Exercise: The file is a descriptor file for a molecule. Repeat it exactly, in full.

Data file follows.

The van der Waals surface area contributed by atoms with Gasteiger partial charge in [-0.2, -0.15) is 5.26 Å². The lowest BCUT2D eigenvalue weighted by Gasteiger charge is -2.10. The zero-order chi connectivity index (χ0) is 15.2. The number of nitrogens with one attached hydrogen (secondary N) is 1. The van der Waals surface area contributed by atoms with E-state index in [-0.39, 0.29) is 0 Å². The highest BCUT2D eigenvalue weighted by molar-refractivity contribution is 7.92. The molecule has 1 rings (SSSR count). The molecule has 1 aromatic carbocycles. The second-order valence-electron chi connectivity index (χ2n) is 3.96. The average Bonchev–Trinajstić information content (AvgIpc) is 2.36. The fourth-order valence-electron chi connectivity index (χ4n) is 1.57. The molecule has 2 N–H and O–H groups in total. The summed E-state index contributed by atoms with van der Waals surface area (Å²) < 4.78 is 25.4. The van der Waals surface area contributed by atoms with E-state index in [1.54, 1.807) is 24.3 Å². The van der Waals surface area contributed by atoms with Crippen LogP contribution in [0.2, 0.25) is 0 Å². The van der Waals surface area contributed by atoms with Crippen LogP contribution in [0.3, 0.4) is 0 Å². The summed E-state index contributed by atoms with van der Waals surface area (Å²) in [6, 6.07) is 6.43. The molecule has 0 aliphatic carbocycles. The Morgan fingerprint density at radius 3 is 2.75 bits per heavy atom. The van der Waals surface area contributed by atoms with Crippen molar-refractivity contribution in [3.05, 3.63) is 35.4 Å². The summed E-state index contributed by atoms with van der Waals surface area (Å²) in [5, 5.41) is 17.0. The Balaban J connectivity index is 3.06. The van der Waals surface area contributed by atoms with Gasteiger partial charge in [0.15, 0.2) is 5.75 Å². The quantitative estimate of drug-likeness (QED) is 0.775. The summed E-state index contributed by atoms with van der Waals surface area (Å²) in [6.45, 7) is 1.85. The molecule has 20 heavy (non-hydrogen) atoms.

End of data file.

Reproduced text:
The van der Waals surface area contributed by atoms with Gasteiger partial charge in [-0.2, -0.15) is 5.26 Å². The lowest BCUT2D eigenvalue weighted by Gasteiger charge is -2.10. The zero-order chi connectivity index (χ0) is 15.2. The number of nitrogens with one attached hydrogen (secondary N) is 1. The van der Waals surface area contributed by atoms with E-state index in [-0.39, 0.29) is 0 Å². The highest BCUT2D eigenvalue weighted by molar-refractivity contribution is 7.92. The molecule has 1 rings (SSSR count). The molecule has 1 aromatic carbocycles. The second-order valence-electron chi connectivity index (χ2n) is 3.96. The average Bonchev–Trinajstić information content (AvgIpc) is 2.36. The fourth-order valence-electron chi connectivity index (χ4n) is 1.57. The molecule has 2 N–H and O–H groups in total. The summed E-state index contributed by atoms with van der Waals surface area (Å²) < 4.78 is 25.4. The van der Waals surface area contributed by atoms with E-state index in [1.54, 1.807) is 24.3 Å². The van der Waals surface area contributed by atoms with Crippen LogP contribution in [0.2, 0.25) is 0 Å². The van der Waals surface area contributed by atoms with Crippen LogP contribution in [0.3, 0.4) is 0 Å². The summed E-state index contributed by atoms with van der Waals surface area (Å²) in [6, 6.07) is 6.43. The molecule has 0 aliphatic carbocycles. The Morgan fingerprint density at radius 3 is 2.75 bits per heavy atom. The van der Waals surface area contributed by atoms with Crippen molar-refractivity contribution in [3.05, 3.63) is 35.4 Å². The summed E-state index contributed by atoms with van der Waals surface area (Å²) in [5, 5.41) is 17.0. The Balaban J connectivity index is 3.06. The van der Waals surface area contributed by atoms with Gasteiger partial charge in [0.15, 0.2) is 5.75 Å². The quantitative estimate of drug-likeness (QED) is 0.775. The summed E-state index contributed by atoms with van der Waals surface area (Å²) in [6.45, 7) is 1.85. The molecule has 20 heavy (non-hydrogen) atoms.